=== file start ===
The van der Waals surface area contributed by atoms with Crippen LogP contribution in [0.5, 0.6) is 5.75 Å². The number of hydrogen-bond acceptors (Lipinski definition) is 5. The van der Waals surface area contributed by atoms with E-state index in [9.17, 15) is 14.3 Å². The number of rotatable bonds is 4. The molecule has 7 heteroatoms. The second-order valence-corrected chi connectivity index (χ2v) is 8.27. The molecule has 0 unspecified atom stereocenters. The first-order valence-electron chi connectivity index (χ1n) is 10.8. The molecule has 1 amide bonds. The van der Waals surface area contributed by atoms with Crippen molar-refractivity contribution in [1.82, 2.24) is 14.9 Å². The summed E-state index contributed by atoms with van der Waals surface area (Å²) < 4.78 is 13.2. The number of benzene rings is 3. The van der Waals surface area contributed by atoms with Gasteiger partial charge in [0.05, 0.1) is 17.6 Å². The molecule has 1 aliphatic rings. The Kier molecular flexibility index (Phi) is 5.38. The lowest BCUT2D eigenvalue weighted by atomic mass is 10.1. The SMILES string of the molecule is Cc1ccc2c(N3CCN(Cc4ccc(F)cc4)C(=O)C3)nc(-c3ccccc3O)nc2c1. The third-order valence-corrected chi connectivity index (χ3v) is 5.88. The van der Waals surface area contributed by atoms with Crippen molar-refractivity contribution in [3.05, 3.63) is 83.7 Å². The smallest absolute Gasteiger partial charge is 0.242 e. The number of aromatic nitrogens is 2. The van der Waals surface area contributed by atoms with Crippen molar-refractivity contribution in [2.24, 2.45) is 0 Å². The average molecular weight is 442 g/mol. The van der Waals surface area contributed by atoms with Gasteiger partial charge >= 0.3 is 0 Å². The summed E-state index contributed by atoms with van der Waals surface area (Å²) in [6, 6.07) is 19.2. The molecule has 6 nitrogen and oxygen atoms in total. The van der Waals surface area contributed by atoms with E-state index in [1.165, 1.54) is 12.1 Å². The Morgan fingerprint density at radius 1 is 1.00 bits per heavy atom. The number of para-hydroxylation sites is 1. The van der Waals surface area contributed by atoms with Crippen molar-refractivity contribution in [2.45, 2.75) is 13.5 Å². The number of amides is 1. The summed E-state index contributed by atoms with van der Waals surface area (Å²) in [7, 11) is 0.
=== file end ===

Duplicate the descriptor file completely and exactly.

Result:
The van der Waals surface area contributed by atoms with Crippen LogP contribution in [0.5, 0.6) is 5.75 Å². The number of hydrogen-bond acceptors (Lipinski definition) is 5. The van der Waals surface area contributed by atoms with E-state index in [9.17, 15) is 14.3 Å². The number of rotatable bonds is 4. The molecule has 7 heteroatoms. The second-order valence-corrected chi connectivity index (χ2v) is 8.27. The molecule has 0 unspecified atom stereocenters. The first-order valence-electron chi connectivity index (χ1n) is 10.8. The molecule has 1 amide bonds. The van der Waals surface area contributed by atoms with Crippen molar-refractivity contribution in [1.82, 2.24) is 14.9 Å². The summed E-state index contributed by atoms with van der Waals surface area (Å²) < 4.78 is 13.2. The number of benzene rings is 3. The van der Waals surface area contributed by atoms with Gasteiger partial charge in [0.05, 0.1) is 17.6 Å². The molecule has 1 aliphatic rings. The Kier molecular flexibility index (Phi) is 5.38. The lowest BCUT2D eigenvalue weighted by atomic mass is 10.1. The SMILES string of the molecule is Cc1ccc2c(N3CCN(Cc4ccc(F)cc4)C(=O)C3)nc(-c3ccccc3O)nc2c1. The third-order valence-corrected chi connectivity index (χ3v) is 5.88. The van der Waals surface area contributed by atoms with Crippen molar-refractivity contribution in [3.05, 3.63) is 83.7 Å². The smallest absolute Gasteiger partial charge is 0.242 e. The number of aromatic nitrogens is 2. The van der Waals surface area contributed by atoms with Crippen molar-refractivity contribution in [2.24, 2.45) is 0 Å². The average molecular weight is 442 g/mol. The van der Waals surface area contributed by atoms with Gasteiger partial charge >= 0.3 is 0 Å². The summed E-state index contributed by atoms with van der Waals surface area (Å²) in [6, 6.07) is 19.2. The molecule has 6 nitrogen and oxygen atoms in total. The van der Waals surface area contributed by atoms with E-state index in [1.165, 1.54) is 12.1 Å². The Morgan fingerprint density at radius 1 is 1.00 bits per heavy atom. The number of para-hydroxylation sites is 1. The van der Waals surface area contributed by atoms with Crippen molar-refractivity contribution in [2.45, 2.75) is 13.5 Å². The number of amides is 1. The summed E-state index contributed by atoms with van der Waals surface area (Å²) in [7, 11) is 0.